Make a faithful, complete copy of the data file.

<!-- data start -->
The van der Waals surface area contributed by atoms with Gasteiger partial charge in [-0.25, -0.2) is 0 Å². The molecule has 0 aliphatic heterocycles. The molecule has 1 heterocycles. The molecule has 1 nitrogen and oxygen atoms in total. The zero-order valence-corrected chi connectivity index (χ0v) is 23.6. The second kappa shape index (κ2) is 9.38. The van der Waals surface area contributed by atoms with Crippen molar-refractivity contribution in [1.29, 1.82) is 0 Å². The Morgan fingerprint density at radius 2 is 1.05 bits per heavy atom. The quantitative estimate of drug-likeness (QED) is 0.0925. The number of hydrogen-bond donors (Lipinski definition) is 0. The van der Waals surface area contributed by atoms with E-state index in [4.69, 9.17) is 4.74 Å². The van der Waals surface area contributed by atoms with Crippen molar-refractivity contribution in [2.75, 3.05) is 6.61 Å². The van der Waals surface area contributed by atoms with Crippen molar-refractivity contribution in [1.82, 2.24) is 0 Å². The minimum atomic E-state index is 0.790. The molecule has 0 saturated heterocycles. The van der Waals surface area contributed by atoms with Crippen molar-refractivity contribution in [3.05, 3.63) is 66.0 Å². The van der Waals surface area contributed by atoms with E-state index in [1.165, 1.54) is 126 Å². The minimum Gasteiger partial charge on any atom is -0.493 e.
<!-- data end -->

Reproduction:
The van der Waals surface area contributed by atoms with Gasteiger partial charge in [-0.25, -0.2) is 0 Å². The molecule has 0 aliphatic heterocycles. The molecule has 1 heterocycles. The molecule has 1 nitrogen and oxygen atoms in total. The zero-order valence-corrected chi connectivity index (χ0v) is 23.6. The second kappa shape index (κ2) is 9.38. The van der Waals surface area contributed by atoms with Crippen molar-refractivity contribution in [1.29, 1.82) is 0 Å². The Morgan fingerprint density at radius 2 is 1.05 bits per heavy atom. The quantitative estimate of drug-likeness (QED) is 0.0925. The number of hydrogen-bond donors (Lipinski definition) is 0. The van der Waals surface area contributed by atoms with E-state index in [4.69, 9.17) is 4.74 Å². The van der Waals surface area contributed by atoms with Crippen molar-refractivity contribution in [2.75, 3.05) is 6.61 Å². The van der Waals surface area contributed by atoms with Crippen molar-refractivity contribution in [1.82, 2.24) is 0 Å². The minimum atomic E-state index is 0.790. The molecule has 0 saturated heterocycles. The van der Waals surface area contributed by atoms with Crippen molar-refractivity contribution in [3.05, 3.63) is 66.0 Å². The van der Waals surface area contributed by atoms with E-state index in [1.165, 1.54) is 126 Å². The minimum Gasteiger partial charge on any atom is -0.493 e.